## Every single softeng lab in Greece be like

Every single softeng lab in Greece be like

## Heat sinks

If you have explored the interior of your CPU then you might have noticed that there are these horizontal metal plates (called fins) many a times with a fan on top of the central or graphic processors.

They are called heat sinks/heat exchangers and are used to dissipate the heat generated by the processor to the surrounding.

The reason why they work is that according to the Fourier’s law, the
heat dissipated is directly proportional to the cross sectional area.

And adding protrusions to the surface increases the net cross section area for exchanging the heat with the surrounding.

## Cooking with a computer

In order to demonstrate the extent to which the processor would heat up, let’s remove the heat sink and place a piece of meat on it.

At such high temperatures where cooking a piece of meat becomes possible on a processor, you can be damn sure that the probability of the survival of a computer running without a heat sink is just  0. **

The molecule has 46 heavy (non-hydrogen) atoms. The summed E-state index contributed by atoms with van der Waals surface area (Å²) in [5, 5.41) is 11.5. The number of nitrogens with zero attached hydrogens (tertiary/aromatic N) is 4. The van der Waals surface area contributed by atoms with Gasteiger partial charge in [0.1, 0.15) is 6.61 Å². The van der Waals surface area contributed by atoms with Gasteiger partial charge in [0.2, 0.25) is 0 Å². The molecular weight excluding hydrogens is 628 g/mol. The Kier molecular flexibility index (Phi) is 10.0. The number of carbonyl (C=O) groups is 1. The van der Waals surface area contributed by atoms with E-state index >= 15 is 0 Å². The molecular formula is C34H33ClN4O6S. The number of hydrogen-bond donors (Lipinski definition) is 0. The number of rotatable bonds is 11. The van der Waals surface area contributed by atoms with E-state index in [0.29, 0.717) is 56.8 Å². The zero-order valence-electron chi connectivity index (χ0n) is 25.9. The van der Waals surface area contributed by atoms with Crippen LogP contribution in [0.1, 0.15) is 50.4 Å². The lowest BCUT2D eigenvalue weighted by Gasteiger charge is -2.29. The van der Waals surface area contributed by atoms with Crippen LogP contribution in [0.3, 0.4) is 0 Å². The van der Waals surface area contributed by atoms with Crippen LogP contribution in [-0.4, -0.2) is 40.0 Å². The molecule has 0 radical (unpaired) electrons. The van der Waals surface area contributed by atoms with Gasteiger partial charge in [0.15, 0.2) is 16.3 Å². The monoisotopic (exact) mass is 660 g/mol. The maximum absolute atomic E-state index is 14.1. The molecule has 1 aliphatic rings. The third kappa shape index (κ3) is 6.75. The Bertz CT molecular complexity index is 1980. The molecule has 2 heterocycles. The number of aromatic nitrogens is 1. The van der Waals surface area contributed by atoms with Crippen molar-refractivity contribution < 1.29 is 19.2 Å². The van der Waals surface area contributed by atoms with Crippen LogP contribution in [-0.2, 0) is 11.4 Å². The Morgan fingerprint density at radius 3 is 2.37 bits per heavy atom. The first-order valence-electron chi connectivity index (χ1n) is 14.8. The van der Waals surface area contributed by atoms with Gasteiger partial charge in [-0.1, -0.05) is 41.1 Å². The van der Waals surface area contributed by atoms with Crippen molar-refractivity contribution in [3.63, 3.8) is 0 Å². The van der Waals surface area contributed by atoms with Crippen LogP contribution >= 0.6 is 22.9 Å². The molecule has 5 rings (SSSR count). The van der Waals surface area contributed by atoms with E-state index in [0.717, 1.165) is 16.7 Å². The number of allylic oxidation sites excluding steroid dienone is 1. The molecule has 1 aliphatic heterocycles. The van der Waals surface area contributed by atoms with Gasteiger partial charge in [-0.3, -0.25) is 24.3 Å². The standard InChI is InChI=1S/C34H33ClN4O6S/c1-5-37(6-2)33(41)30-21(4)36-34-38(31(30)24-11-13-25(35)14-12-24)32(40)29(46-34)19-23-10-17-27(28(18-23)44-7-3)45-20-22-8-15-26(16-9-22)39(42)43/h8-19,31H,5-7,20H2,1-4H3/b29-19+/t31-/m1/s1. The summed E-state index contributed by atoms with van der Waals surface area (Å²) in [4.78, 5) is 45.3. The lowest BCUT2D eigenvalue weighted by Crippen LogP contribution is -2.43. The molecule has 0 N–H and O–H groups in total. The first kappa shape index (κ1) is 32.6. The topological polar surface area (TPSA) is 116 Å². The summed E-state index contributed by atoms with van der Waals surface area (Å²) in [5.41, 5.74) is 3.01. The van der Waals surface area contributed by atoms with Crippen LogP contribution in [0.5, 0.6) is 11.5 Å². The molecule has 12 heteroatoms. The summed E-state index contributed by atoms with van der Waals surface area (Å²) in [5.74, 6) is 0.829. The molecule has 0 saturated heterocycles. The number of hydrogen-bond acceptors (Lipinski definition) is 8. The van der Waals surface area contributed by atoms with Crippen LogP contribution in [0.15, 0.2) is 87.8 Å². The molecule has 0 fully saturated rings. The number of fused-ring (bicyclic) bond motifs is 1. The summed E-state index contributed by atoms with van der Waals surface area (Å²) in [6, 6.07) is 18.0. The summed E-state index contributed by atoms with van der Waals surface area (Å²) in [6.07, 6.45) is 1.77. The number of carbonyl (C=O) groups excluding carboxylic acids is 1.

Have a great day!

** for all practical intents and purposes, not merely for testing

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## The size of things

Sometimes I feel like we don’t appreciate how much we have evolved in technology only in the past few decades.

## Isaac Newton vs. Las Vegas: How Physicists Used Science To Beat The Odds At Roulette

“By 1961, Thorp and Shannon had built and tested the world’s first wearable computer: it was merely the size of a cigarette pack and able to fit into the bottom of a specially-designed shoe. Toe switches would activate the computer once the wheel and ball were set into motion, collecting timing data for both. Once the computer calculated the most likely result, it would transmit that value as musical tones to a tiny speaker lodged in an earpiece. The wires were camouflaged as much as possible.”

Did you know the world’s first wearable computer was built all the way back in the 1960s, was worn on your feet… and was used to help gamblers cheat at roulette? Physicists and mathematicians work with probability and predicting the behavior of a given system a lot, and when you combine that with the science of simple motion (as on a roulette wheel), the possibility of ‘beating the odds’ suddenly becomes real. Security measures that seem commonplace today in casinos, such as roulette wheels with no observable defects, a ban on computers and ‘table talk,’ and the inability to place late bets, all came about because of how scientist/gamblers have successfully beaten the house in the past.

From the 1940s up to the modern day, come hear the story of how simple physics helped defeat the casinos, and how the saga, for a few people, is still ongoing today!